There are three prevelant myths about management tools that we meet again and again. They’re rife in every industry – and here’s where we lay them to rest once and for all.
1. ‘Nobody answers survey questions honestly’
Several of our customers originally thought that surveys were a waste of time, both for customers and employees. We beg to differ.
It’s not about honesty
Our experience is that that most people are quite honest. But if some of their answers aren’t, what does that really mean? The most important aspect of a survey is not necessarily the degree of honesty – it’s the conversations about the results and the specific goals the business is based on that matter most.
‘Conducting surveys is an excellent opportunity to start a dialogue with your employees about the desired focus area and their own aspirations about future performance.’
In addition, honesty is about a number of other factors. How the survey is formulated, frequency and the employee’s/customer’s reaction to follow-ups after conducting investigations help influence what responses you receive. We understand this very well, and work actively to ensure you make the most of your research.
2. ‘A lot of customer feedback is on things we can’t do anything about’
The feeling that customers provide feedback on areas that you can’t influence is one more reason that surveys seem like an unnecessary management tool.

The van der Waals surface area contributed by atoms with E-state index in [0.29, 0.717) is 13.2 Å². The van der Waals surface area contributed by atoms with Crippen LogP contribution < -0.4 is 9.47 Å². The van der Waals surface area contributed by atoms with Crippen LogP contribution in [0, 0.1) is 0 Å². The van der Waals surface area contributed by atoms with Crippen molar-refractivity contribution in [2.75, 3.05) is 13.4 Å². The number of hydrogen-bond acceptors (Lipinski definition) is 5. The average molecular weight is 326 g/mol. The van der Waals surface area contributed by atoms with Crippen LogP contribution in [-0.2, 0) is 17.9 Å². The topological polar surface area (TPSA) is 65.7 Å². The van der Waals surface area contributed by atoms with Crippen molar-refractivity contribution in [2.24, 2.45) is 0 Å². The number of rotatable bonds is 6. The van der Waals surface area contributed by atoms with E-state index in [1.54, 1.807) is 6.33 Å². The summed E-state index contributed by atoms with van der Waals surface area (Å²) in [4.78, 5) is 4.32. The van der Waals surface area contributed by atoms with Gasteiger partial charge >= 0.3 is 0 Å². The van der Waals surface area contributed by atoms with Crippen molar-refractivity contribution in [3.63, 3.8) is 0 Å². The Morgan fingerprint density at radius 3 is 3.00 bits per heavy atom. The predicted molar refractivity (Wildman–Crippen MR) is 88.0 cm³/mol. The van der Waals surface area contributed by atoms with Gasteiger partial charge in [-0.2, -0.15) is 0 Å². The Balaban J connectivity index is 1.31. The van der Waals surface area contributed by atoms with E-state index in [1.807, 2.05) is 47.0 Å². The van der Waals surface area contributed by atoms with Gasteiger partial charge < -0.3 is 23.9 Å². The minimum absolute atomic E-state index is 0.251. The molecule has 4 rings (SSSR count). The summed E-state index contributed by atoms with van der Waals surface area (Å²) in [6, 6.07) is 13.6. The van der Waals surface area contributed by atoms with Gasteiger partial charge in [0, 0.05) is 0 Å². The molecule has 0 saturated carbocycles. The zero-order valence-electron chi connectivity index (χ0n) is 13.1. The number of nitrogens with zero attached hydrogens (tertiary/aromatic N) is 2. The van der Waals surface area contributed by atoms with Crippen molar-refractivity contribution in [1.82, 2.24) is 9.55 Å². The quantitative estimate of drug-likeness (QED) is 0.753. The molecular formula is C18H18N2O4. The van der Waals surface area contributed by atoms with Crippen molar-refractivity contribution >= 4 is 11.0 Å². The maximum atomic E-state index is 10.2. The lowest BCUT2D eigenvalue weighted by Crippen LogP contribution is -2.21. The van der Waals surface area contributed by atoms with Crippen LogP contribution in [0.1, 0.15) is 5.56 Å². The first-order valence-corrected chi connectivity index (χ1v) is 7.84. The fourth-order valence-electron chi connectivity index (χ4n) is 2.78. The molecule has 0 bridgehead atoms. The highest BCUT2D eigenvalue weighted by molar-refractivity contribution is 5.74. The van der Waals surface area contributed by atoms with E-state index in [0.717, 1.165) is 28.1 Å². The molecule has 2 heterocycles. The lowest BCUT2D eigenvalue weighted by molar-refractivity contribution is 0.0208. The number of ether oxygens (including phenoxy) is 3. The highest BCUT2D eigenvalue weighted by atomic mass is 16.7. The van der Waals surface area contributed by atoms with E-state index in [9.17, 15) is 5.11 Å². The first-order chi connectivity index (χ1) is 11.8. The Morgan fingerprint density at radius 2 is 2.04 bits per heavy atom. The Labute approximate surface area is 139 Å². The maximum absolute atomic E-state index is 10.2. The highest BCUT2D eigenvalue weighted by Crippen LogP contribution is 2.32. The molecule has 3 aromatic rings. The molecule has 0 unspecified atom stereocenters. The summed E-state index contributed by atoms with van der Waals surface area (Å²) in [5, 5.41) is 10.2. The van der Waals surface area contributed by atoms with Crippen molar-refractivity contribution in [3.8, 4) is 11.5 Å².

Focus on the right place
There will probably be some feedback that does not directly affect you and your employees. But we also know that there are many more responses that will concern you and your working environment. These are the ones to emphasise.
‘Focus only on the feedback you can influence. We guarantee that it’s more than enough to work with.’
Customer feedback is important initially for finding focus areas, and then as a measuring instrument to see that all the hard work pays off. This also applies if parts of the information affect areas you have no influence on.
And discovering some things you can’t react to immediately can still be worthwhile. For example, knowing that some customers think prices are too high can be effective to keep in mind during customer interaction.
The points you actually can’t act on, you’re safe to ignore, or pass on up the chain. Perhaps top management can do something about it – but your focus should be on things you can change.
3. ‘Giving employees my feedback does more harm than good’
Some executives and middle managers may fear providing feedback to their employees. There is a feeling that it may undermine staff skills, or that honest feedback has more of a negative than a positive effect.
Feedback is essential – but must be given correctly
Feedback is a vital part of development and follow-up when you want behavioural change in your business. We have seen over and over again that frequent – and accurate – feedback leads to a number of positive consequences.
It is important to understand that independent work and feedback are not mutually exclusive. On the contrary, we find that most people are highly motivated by constructive feedback from their leader. Motivation and guidance lead to more efficient and targeted employees, who work better both independently and in teams.
‘Saying “you have done well” is an ineffective way to provide feedback. Saying “you do well when you ask questions to uncover customers’ needs” is much more constructive’.
Feedback needs to be concrete, specific and focussed on behaviour that can be changed. With immediate delivery, feedback can be your most important management tool.